I did la ruta in September and the weather was superb. We hit rain, cold nights, and of course heat, but nothing compared to the heat of July and August (not to mention the rush of tourists during the summer months). There were still plenty of people on the road but it was fine. You'll be glad you did on bike after seeing the walkers cutting blisters off the bottom of their feet at night! Ouch! If you're planning to stay in the refugios (free loging for pilgrims) be aware that the cyclists have to wait until the hikers are in for the day (they have priority). Another reason not to go in July/August. There are some segments where you will find no other loging unless you are up for another 20-30 km. ride. I was not in shape at all and luckily the first days were easy. By the end I had completely transformed my body- good way to force exercise on yourself. All of my guidebooks were in Spanish except for two: The Road to Compestela by Rob Neillands and Northern Spain the Road to Santiago de Compestela by Michael Jacobs. I think I had about 12 guidebooks in all (I know- a bit overboard) but I was doing research as well. The best maps were in a Spanish book Rutas a Pie El Camino De Santiago put out by El Pais/Agular. It mapped out every kilometer of the route and had topographical photos/maps as well so you could see those great "puertos" coming. O Cebreiro was my favorite stop along the way. I've since been back there a couple of times. There's an inn if you're interested with lovely hot meals. I also bought a cookbook with dishes found on the route, unfortunately it's in Spanish (unless you do speak Spanish).

Jef Oct 29th, 2000 06:55 AM

Thank you Jon, Maira and Nevado. You have provided me with excellent guidance to start my planning. We will probably start in early to mid-September. I hope we experience the fine weather Nevado mentioned. We just returned from two plus weeks hiking in the French Alps (Tour de Mt Blanc plus day hikes) and had sunshine almost the entire time. That is much better than last year's bike trip in the french Dordogne. We had two weeks of rain! <BR> <BR>Maira, thank you for the generous offer of allowing me to borrow your "Pilgrim's Kit". I will try to get a kit. If not, perhaps I can still take you up on your offer. <BR> <BR>Thanks again.

ttvilla Nov 1st, 2007 05:04 PM

My grandson and I would like to take this pilgimmage. I am still young anough and he is still willing to go with grandma. I am looking for advise.
Please any one with a recommendation for a tour group? Nothing to big. Not too many people.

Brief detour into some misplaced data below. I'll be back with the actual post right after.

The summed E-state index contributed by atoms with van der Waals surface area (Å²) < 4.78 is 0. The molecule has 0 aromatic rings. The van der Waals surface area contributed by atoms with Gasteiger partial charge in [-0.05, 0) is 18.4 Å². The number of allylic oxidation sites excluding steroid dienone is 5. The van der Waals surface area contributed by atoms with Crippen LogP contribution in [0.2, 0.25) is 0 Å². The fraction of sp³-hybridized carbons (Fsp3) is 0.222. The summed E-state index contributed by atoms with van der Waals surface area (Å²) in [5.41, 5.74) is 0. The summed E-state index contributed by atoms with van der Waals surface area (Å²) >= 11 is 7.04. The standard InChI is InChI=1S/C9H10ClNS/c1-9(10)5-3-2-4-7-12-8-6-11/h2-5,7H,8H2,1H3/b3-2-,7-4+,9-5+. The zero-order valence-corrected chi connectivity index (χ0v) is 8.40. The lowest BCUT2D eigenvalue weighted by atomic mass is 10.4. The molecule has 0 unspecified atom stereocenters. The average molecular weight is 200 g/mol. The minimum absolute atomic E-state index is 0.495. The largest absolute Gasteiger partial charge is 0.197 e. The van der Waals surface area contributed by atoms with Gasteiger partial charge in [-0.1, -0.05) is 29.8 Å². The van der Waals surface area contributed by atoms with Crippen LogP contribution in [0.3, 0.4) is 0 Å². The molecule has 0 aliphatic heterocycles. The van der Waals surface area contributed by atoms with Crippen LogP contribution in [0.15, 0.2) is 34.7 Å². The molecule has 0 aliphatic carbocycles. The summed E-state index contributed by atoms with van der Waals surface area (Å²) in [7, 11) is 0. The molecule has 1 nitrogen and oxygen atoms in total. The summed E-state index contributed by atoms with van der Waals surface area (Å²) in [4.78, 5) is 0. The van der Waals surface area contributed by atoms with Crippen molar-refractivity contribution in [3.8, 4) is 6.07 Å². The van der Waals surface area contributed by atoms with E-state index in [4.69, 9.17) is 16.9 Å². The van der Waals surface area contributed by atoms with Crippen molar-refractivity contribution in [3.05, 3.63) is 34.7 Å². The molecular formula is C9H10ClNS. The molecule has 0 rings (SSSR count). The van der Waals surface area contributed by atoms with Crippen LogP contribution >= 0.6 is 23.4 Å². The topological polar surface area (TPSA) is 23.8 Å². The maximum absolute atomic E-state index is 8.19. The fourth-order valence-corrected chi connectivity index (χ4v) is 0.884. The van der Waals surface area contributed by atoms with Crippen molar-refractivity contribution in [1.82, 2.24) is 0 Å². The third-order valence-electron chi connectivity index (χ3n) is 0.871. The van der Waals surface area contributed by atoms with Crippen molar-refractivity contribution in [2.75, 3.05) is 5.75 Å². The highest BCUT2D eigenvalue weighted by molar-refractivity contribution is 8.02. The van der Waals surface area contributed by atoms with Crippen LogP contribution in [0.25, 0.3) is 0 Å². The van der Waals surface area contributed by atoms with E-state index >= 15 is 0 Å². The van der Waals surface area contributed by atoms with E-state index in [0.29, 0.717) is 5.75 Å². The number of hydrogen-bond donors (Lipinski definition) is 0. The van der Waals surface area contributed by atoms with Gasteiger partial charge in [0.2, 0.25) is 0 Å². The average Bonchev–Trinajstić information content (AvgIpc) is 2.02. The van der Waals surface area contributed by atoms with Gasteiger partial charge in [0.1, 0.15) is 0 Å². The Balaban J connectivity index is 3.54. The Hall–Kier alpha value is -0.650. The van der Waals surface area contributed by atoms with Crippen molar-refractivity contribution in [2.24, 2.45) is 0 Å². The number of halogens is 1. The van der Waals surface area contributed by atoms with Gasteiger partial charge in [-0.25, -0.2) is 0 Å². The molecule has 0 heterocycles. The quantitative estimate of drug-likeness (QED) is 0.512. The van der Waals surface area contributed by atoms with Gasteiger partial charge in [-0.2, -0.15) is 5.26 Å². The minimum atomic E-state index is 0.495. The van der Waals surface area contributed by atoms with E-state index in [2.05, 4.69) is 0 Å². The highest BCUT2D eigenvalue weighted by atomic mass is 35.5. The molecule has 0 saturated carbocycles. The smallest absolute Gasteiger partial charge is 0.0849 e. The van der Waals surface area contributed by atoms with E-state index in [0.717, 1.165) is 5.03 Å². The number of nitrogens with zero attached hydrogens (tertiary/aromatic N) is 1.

Help please.

WillTravel Nov 1st, 2007 05:20 PM

ttvilla, I haven't taken the route, but I have looked into it a bit. What type of tour company are you wanting? Is it one where you walk the distance, but the tour company takes care of your luggage, bringing it from one location to the next?

Aduchamp1 Nov 1st, 2007 05:42 PM

My wife is planning to walk starting in late April. She tried this year but when we were in San Sebastian she had to return due to deaths in the family.

She has been walking with a back pack for training.

The following is a site that is compendium of many Camino sites.

The book she likes the best is the following:

A Pilgrim's Guide to the Camino de Santiago: Camino Frances - The French Way of St. James (Camino Guides) (Paperback)
by John Brierley (Author)

toledo Sep 22nd, 2008 01:16 AM

I walked from St Jean to Leon this year but had to come home due to terrible blisters. This was through attempting to do too much too quickly. Some people can manage 20 miles a day, some only 6 or 7. Many people I had passed a few days earlier appeared in the same hostal, having used the bus or train. Everyone's Camino is different, it's what you make it.
One piece of advice is to carry no more that 9 kilos. Some days it felt as though I had the world on my back, other days it felt as though my pack was empty.
The route is easy to follow, marked everywhere with yellow arrows so there is no need for heavy books.
Be prepared to look for private lodgings in some towns because the Camino Frances is very popular and the demand for beds is greater than those available.

adrienne Sep 22nd, 2008 04:31 AM

I would love to hear about your biking experience so please post if you do this. Here are some books I've read about the Camino de Santiago as I want to do this someday and will probably bike due to knees not being up to walking. The best book was Travels with my Donkey by Tim Moore (recommended by someone on this board). Off the Road by Jack Hitt. I've read other books but they were not worth recommending.

You should join the Society of St James and they will help with information on the route.

I'm not sure you need a map as they are various way markers to point out the route. One of the web sites will have photos of the various markers.

Here are some sites to look at. I can't remember which ones are good as it's been a while since I've looked at them.

I have the last 2 marked as &quot;very informative&quot; so you might want to look at them first.

I also have an interesting trip report that was serialized in the UK Telegraph about a man in his 60s who walks a 1,000 mile route. Email me if you want a copy.

Buen Camino!